So, of all the pieces of the writing business, I stunk (notice the tense change?) at the selling part most.  Production a close second.  That, too, I have been turning around lately, producing more and more content.  This blog has helped in that regard as well.

Where do your weaknessess lie?

Then, once you have identified the enemy, how are you going to correct it?

Monday, March 25, 2013

What I listen to - Fictional Frontiers with Sohaib Awan

When it comes to shorter podcasts regarding the publishing industry of science fiction and fantasy, one perfect place to find these is Fictional Frontiers, hosted by Sohaib Awan.

Most of Sohaib's podcasts are fifteen minutes long, and jam-packed full of knowledge as he interviews such SF/F heavy-weights as Timothy Zahn, Brad Meltzer, Terry Brooks, Tara Bennett, James Berardinelli, China Mieville, Howard Andrew Jones, and many more.

One plus for me is that Sohaib serves up many of those who are working in the Star Wars Expanded Universe.  Very few podcasts I listen to ever do this.

Be sure to add Fictional Frontiers to your podcast feed.

You'll be glad you did.

Friday, March 22, 2013

Happenings In The Outhouse 22-Mar-2013 / Reviewing my 2013 goals

I have nearly 28,000 words written on my alternative military history novel so far, and am currently on chapter 24 (and to top it all off, I added a love interest that I have no intention of ever having - I love not being an outliner).  After a week and a half hiatus--where I not only battled illness, lower back pain, and muscle strain--I also organized what I plan on working on next once this book is done.  There is also something I'm going to be doing while I work at my day job as I cannot take the first draft of the book with me--okay, I really could but the logistics would be difficult--so I'll try juggling two writing projects at once.

I also came to a realization when I reviewed how my 2013 goals are sitting so far.  I've accomplished a few things already, but now I find myself tweaking the goals list.  I then decided that even though I'm going to set my yearly goals, I'm also going to be reviewing these quarterly as my knowledge expands and I decide to change a few things.

Hence, I came up with a revised 2013 goals list.  This is between me and God (or whoever you call the Ultimate Being, if you so believe in one; if you don't then it's just for yourself - the choice is up to you).  There were some things that I wanted to accomplish but was already doing: blogging, attending my writers' group on a regular basis.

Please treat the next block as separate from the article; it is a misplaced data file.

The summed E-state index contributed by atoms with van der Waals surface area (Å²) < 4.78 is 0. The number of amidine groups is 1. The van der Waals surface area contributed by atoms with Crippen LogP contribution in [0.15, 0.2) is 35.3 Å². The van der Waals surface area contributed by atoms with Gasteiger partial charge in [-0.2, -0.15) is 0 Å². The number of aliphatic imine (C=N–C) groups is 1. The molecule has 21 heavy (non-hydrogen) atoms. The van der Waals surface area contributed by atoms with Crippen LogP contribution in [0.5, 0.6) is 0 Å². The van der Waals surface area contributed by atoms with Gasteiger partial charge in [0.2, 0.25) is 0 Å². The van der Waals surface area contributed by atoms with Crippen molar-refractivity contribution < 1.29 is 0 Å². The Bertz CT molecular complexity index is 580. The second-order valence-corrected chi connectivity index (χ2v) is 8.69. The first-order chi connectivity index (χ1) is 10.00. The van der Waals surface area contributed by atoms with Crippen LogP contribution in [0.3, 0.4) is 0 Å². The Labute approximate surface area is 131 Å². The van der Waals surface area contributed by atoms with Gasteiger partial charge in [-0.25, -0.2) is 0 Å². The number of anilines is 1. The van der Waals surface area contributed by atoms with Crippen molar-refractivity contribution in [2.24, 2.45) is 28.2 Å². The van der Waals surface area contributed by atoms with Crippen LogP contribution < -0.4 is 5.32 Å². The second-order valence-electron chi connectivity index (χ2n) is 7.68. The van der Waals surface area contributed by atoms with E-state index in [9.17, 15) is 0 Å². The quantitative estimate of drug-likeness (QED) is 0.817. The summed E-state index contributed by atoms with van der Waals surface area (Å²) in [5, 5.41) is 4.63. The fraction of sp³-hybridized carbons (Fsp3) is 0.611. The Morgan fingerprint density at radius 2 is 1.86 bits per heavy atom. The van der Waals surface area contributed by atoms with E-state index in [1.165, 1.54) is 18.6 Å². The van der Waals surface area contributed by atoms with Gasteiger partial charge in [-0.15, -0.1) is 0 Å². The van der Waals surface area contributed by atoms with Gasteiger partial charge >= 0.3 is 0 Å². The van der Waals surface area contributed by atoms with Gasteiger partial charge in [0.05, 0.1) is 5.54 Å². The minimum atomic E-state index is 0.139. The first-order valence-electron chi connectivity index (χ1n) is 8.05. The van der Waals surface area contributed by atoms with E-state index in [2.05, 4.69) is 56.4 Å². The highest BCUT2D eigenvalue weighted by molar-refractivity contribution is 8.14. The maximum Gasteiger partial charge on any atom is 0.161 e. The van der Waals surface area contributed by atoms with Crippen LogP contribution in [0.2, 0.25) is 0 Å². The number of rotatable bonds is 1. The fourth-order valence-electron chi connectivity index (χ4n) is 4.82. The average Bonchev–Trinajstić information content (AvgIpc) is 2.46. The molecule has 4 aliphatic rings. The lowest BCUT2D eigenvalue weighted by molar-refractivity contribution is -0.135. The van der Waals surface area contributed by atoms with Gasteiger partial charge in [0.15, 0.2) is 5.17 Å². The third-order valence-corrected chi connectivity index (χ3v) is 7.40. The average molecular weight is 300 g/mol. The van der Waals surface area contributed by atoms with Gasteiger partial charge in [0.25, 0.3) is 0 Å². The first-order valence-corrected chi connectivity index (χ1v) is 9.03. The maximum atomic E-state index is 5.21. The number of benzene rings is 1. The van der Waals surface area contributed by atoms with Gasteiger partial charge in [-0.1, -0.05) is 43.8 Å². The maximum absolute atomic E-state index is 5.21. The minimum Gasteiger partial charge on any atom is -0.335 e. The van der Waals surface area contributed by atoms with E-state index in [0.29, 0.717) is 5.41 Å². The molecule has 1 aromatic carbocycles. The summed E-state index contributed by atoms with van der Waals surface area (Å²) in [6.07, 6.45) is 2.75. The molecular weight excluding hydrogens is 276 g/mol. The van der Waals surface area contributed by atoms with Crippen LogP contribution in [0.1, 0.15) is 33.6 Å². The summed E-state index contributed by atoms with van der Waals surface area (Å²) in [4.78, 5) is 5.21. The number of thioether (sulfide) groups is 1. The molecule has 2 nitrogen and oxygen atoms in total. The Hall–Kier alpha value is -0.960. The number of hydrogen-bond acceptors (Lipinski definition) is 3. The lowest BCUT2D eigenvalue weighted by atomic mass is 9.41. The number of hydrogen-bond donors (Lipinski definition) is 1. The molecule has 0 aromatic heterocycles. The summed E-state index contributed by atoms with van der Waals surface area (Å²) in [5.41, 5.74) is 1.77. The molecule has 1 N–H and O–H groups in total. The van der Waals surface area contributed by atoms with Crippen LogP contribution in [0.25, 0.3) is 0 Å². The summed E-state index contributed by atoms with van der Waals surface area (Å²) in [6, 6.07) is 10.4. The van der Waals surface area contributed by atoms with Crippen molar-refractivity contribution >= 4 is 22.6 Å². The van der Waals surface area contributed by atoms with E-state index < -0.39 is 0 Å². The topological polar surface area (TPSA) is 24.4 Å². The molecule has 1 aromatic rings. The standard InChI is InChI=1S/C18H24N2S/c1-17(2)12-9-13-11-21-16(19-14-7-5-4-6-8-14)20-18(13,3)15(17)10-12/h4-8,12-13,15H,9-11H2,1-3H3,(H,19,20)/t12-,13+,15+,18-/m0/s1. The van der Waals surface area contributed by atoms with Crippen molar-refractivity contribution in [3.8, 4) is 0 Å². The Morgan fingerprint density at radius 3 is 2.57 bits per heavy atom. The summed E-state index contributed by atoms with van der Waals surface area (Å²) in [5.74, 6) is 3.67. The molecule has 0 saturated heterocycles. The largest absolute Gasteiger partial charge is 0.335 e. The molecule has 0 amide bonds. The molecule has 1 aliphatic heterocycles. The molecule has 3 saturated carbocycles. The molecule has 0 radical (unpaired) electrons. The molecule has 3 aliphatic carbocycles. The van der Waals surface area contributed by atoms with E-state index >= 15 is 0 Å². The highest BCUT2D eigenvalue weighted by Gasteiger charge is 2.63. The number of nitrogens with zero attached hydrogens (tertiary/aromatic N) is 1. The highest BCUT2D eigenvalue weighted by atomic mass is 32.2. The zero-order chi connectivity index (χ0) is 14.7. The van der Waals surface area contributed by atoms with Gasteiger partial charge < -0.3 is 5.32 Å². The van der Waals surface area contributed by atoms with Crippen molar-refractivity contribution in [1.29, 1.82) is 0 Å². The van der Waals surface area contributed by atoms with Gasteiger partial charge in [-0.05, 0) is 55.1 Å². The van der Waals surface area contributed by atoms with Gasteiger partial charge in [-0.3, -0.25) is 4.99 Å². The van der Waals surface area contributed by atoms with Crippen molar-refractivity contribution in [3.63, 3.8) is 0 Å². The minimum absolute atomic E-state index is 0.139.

I have five completed novels written so far--and working on number six, of course.  This week, I've decided to tackle editing (again) my third novel titled Fog Islands.  And, if all goes well, I'll self-publish it later this year.  But first, I want to edit Guest of Honor and self-publish that first.

Speaking of self-publishing, you may remember I self-published a little wedding ebook in 2012 titled 99 Ways To Have A Memorable Wedding On A Shoestring Budget.  In fact, I'm coming up on the one-year anniversary for it.  Now, I don't necessarily want to hang a lantern on this, but if you click on this link for the ebook, I have a single 2-star rating.  This came about a month ago.  Although it may be an honest review, and am delighted someone at least reviewed it, the comments do seem a little unfair--okay, the reviewer calls it common sense yet it's a fact that hordes of couples go into huge amounts of debt for their weddings each year.  I show a few simple things you can do to assist with that.  I disagree it's common sense (and someone else flagged the comment as not helpful, so thanks for the one who did that).  If you've bought the book, please give an honest review.  I don't expect a 5-star, but even a bunch of 3s would be helpful.  I'm not angry at the reviewer (and I've taken up enough of this post for it now) because hell even the top bestselling authors get 1- or 2- star reviews.